09. For $1,000, it’s really hard to beat these Summit-branded heads. They feature phosphorous, bronze valveguides; ductile iron valve seats; and came fully assembled with 2.02/1.60 stainless steel valves. The heads also had screw-in rocker studs, guideplates, and 7-degree valve locks. To secure them to the block we used a set of Fel-Pro head gaskets (PN 1003, $38 each) and a set of ARP stainless head bolts (PN 434-3601, $169). If you want to sacrifice a little bling and save a few bucks you can get the bolts in black oxide for $79.
10. For rockers, we decided to roll with a set of COMP Ultra Golds we had left over from a previous build (PN 19004-16, $282). On this engine we could have gotten away with a lesser rocker, but the Ultra Golds are rock solid and being full-roller, they will free up a bit of power. This did mean we needed to swap out the 3/8-inch rocker studs that came with the Summit heads for some 7/16-inch versions.
11. It’s a street engine, so we opted to go the dual-plane route when choosing an intake. This Weiand Speed Warrior aluminum intake (PN 8501, $225) featured long, separated runners for improved bottom and mid-range power. Plus, the runner design won’t choke off the power in the higher rpm range (up to 6,000 rpm).
12. Now, when it comes to valve cover gaskets you can cheap out and go with standard cork, but we much prefer these Fel-Pro steel-core silicone pieces (PN 1628). They seal great, which equates to no leaks—oil or vacuum. They will also last nearly forever. Trust us; they are well worth the $50.
13. To spark the fuel we chose a ready-to-run MSD billet distributor (PN 8360, $290). With a vacuum advance we will get better economy, which is even more important these days. The housing features an all-billet 6061-T6 aluminum design for super accuracy and an oversized steel shaft that is QPQ-coated for low friction. Sealed bearings at the top and bottom of the distributor make sure it all stays steady, which equates to accurate spark delivery at any rpm.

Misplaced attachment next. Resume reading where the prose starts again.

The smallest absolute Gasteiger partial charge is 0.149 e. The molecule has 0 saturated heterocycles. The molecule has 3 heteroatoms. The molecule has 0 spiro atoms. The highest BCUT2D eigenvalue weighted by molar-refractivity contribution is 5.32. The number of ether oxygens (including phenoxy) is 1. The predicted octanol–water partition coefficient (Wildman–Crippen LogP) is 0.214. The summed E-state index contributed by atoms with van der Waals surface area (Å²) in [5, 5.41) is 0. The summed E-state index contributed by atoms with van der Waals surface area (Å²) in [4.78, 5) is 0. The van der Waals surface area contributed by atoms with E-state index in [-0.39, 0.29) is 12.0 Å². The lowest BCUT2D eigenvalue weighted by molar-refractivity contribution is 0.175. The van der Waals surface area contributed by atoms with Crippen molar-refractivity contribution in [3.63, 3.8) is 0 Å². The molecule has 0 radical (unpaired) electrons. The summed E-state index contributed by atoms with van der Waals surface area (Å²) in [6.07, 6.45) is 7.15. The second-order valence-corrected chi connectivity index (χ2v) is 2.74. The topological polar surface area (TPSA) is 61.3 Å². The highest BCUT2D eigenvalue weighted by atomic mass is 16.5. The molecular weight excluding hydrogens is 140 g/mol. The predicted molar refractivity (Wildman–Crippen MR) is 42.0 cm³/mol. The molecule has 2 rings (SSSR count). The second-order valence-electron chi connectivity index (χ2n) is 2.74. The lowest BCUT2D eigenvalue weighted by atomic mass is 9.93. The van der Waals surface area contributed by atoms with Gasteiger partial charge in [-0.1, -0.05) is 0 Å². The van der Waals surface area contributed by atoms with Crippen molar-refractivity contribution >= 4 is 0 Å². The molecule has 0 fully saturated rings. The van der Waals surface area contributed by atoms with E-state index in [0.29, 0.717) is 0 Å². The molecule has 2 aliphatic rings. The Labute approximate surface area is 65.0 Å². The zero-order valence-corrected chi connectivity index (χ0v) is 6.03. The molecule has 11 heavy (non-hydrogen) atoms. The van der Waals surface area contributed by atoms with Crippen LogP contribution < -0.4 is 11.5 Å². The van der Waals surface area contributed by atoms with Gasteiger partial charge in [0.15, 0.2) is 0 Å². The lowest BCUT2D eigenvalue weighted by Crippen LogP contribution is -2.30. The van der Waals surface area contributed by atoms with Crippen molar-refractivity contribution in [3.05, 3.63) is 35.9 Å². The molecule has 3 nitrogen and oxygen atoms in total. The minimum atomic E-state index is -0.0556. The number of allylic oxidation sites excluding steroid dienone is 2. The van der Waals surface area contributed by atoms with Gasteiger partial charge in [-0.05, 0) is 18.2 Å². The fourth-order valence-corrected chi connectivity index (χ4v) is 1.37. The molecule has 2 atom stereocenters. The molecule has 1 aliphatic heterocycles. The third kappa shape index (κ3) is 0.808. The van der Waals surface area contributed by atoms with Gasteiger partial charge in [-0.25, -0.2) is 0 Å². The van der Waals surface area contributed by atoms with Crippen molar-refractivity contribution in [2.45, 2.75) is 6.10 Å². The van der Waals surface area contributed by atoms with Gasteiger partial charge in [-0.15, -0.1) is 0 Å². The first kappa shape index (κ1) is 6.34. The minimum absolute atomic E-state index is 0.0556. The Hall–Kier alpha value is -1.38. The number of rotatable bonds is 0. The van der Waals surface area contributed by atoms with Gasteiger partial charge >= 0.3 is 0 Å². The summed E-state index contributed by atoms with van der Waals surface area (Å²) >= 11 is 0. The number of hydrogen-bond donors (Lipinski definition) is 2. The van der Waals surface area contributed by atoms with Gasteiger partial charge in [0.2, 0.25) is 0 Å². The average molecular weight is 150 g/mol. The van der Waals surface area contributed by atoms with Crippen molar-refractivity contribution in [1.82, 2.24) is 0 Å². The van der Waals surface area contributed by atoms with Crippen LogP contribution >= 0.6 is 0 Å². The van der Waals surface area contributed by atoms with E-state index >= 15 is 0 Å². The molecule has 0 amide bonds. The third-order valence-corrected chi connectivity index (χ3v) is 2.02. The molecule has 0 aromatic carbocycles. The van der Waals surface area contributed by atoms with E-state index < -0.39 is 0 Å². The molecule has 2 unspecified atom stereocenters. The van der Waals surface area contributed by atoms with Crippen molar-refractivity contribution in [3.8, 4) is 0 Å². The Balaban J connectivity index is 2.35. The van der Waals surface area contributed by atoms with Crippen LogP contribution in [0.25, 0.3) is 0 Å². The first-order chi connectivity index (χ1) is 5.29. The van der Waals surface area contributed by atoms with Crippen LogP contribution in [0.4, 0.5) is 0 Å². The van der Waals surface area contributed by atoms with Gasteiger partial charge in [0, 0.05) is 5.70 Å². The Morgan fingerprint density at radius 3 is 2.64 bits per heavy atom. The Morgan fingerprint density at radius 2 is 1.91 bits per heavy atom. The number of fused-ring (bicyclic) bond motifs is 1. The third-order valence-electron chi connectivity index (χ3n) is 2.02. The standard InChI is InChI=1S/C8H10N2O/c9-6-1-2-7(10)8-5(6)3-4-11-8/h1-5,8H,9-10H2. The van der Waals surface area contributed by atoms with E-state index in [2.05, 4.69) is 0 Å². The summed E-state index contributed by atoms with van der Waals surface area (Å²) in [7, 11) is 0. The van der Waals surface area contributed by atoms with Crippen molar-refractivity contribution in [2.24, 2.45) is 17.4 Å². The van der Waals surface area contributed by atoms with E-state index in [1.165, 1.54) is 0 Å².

14. This engine belongs to Dick Kvamme over at Best of Show Coach Works and since they’re always willing to lend us a lift or spray a little paint, we asked the guys over at Eddie Motorsports (EMS) to whip up some special valve covers for the small-block. EMS can laser etch any design you send them onto their valve covers, air cleaners, breathers, or other widgets for a fee based on the complexity of the design. Pricing starts at $40, and the logo we sent them ran about $50 for the pair, plus the cost of the valve covers.
15. To top off our engine, we went with Holley’s new Ultra Street Avenger carburetor (PN 86770HB, $599). At 770 cfm, it’s sized just right for our mill and the electronic choke will make it easy to live with on the street. The carb features ultra-lightweight aluminum construction along with billet metering blocks and base for more strength than cast pieces. It’s also easy to adjust and change the spring for the vacuum actuated secondaries.
16. At Westech Performance, we strapped the newly revitalized ZZ4 engine to the Superflow dyno, filled the tank with 87-octane pump gas, and fired it up. Once properly broken in, Westech’s carb-guru Steve Brule started making pulls and performing adjustments. Over the course of a dozen pulls, he slowly added timing, installed a lighter spring for the vacuum secondaries, and swapped the jets around. On pull 13, we were rewarded with our best corrected numbers of 413 hp and 415 lb-ft of torque. That’s more power than the ZZ4 made stock and we did it with less compression and on lower octane gas that GM recommends. As for torque, the peak isn’t much higher than the ZZ4’s advertised number, but we really like the flat curve and that it made over 370 lb-ft way down at 3,000 rpm. If we didn’t mind upping the compression and running the more expensive swill there was even more power to be had, but we still remember when a 400hp engine was enough to make us smile. Besides, this is more than enough to motivate Dick Kva